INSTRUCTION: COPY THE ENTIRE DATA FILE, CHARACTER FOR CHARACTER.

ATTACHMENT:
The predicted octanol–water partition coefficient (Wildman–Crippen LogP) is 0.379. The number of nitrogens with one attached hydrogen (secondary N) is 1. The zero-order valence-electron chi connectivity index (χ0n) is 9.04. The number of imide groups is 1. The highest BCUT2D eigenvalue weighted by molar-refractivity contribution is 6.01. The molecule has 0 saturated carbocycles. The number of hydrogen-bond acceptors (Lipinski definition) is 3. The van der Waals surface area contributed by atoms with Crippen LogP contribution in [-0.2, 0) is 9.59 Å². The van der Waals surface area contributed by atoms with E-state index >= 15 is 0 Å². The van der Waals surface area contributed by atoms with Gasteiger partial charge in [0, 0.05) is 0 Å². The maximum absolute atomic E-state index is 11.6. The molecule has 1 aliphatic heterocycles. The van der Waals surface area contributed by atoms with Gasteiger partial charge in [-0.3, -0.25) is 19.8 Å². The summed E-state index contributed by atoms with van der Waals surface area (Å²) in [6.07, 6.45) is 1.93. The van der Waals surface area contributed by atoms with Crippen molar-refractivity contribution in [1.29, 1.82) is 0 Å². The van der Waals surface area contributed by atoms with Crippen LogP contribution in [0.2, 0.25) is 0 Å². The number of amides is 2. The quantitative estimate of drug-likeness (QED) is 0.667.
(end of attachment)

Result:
The predicted octanol–water partition coefficient (Wildman–Crippen LogP) is 0.379. The number of nitrogens with one attached hydrogen (secondary N) is 1. The zero-order valence-electron chi connectivity index (χ0n) is 9.04. The number of imide groups is 1. The highest BCUT2D eigenvalue weighted by molar-refractivity contribution is 6.01. The molecule has 0 saturated carbocycles. The number of hydrogen-bond acceptors (Lipinski definition) is 3. The van der Waals surface area contributed by atoms with Crippen LogP contribution in [-0.2, 0) is 9.59 Å². The van der Waals surface area contributed by atoms with E-state index >= 15 is 0 Å². The van der Waals surface area contributed by atoms with Gasteiger partial charge in [0, 0.05) is 0 Å². The maximum absolute atomic E-state index is 11.6. The molecule has 1 aliphatic heterocycles. The van der Waals surface area contributed by atoms with Gasteiger partial charge in [-0.3, -0.25) is 19.8 Å². The summed E-state index contributed by atoms with van der Waals surface area (Å²) in [6.07, 6.45) is 1.93. The van der Waals surface area contributed by atoms with Crippen molar-refractivity contribution in [1.29, 1.82) is 0 Å². The van der Waals surface area contributed by atoms with Crippen LogP contribution in [0.2, 0.25) is 0 Å². The number of amides is 2. The quantitative estimate of drug-likeness (QED) is 0.667.